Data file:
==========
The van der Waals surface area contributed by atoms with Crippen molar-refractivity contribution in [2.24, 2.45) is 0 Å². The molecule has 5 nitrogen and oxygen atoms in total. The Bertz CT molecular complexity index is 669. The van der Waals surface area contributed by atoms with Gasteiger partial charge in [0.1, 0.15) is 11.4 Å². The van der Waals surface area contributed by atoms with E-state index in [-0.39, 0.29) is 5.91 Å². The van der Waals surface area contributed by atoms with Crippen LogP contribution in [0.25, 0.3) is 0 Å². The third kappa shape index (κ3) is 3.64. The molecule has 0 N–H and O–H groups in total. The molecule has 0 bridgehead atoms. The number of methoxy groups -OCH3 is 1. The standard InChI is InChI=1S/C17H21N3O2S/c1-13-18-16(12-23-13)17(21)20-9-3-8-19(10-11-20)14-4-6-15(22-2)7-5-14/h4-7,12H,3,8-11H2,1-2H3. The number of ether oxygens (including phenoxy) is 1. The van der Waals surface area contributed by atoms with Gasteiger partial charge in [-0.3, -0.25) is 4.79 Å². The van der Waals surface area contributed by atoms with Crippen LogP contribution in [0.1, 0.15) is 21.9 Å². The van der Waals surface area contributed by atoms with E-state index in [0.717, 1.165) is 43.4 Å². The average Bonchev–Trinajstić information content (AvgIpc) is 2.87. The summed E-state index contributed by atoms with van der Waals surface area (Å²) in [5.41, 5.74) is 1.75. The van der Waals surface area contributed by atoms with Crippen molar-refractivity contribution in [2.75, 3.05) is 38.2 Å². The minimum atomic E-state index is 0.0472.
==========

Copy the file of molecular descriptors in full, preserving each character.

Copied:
The van der Waals surface area contributed by atoms with Crippen molar-refractivity contribution in [2.24, 2.45) is 0 Å². The molecule has 5 nitrogen and oxygen atoms in total. The Bertz CT molecular complexity index is 669. The van der Waals surface area contributed by atoms with Gasteiger partial charge in [0.1, 0.15) is 11.4 Å². The van der Waals surface area contributed by atoms with E-state index in [-0.39, 0.29) is 5.91 Å². The van der Waals surface area contributed by atoms with Crippen LogP contribution in [0.25, 0.3) is 0 Å². The third kappa shape index (κ3) is 3.64. The molecule has 0 N–H and O–H groups in total. The molecule has 0 bridgehead atoms. The number of methoxy groups -OCH3 is 1. The standard InChI is InChI=1S/C17H21N3O2S/c1-13-18-16(12-23-13)17(21)20-9-3-8-19(10-11-20)14-4-6-15(22-2)7-5-14/h4-7,12H,3,8-11H2,1-2H3. The number of ether oxygens (including phenoxy) is 1. The van der Waals surface area contributed by atoms with Gasteiger partial charge in [-0.3, -0.25) is 4.79 Å². The van der Waals surface area contributed by atoms with Crippen LogP contribution in [0.1, 0.15) is 21.9 Å². The van der Waals surface area contributed by atoms with E-state index in [0.717, 1.165) is 43.4 Å². The average Bonchev–Trinajstić information content (AvgIpc) is 2.87. The summed E-state index contributed by atoms with van der Waals surface area (Å²) in [5.41, 5.74) is 1.75. The van der Waals surface area contributed by atoms with Crippen molar-refractivity contribution in [2.75, 3.05) is 38.2 Å². The minimum atomic E-state index is 0.0472.